What is Comprehension?
Recently, I was in a first grade classroom, where the teacher was introducing a non-fiction text about the desert. He began by asking the students to share what they already knew about the desert. The students’ responses were sparse, and not very encouraging to the teacher.
So we took back the readers, passed out big pieces of drawing paper and art supplies, and asked the kids to draw everything they knew about the desert, THEN tell us, instead. The results (in pictures and words) were phenomenal: camels, oases, chameleons, dust devils, heat waves from the sun, and many other details that the students could not articulate before drawing. We were astounded at what these 6-year-olds knew about deserts.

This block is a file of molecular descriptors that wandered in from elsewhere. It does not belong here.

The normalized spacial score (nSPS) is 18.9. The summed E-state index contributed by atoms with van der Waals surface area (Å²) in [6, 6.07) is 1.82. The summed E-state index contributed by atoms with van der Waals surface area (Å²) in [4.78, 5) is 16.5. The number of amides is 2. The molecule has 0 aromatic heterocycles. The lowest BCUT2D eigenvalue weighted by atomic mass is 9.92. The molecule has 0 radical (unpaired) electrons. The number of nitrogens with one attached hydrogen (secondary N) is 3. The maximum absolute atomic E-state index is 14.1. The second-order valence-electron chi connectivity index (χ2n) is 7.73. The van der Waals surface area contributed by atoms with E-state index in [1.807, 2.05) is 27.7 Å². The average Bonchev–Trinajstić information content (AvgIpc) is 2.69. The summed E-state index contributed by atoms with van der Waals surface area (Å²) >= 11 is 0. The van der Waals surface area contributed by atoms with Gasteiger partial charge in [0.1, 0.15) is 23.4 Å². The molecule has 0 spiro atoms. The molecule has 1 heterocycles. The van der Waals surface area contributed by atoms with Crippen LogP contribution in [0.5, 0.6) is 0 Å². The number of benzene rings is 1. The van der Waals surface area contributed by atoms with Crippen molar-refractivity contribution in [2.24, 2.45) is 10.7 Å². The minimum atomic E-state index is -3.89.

What does this tell us?
This tells us that, in order to understand something, we have to first envision it in our minds, and (sometimes) in front of us. It also tells us that many students can envision something well before they can talk about it.Pin It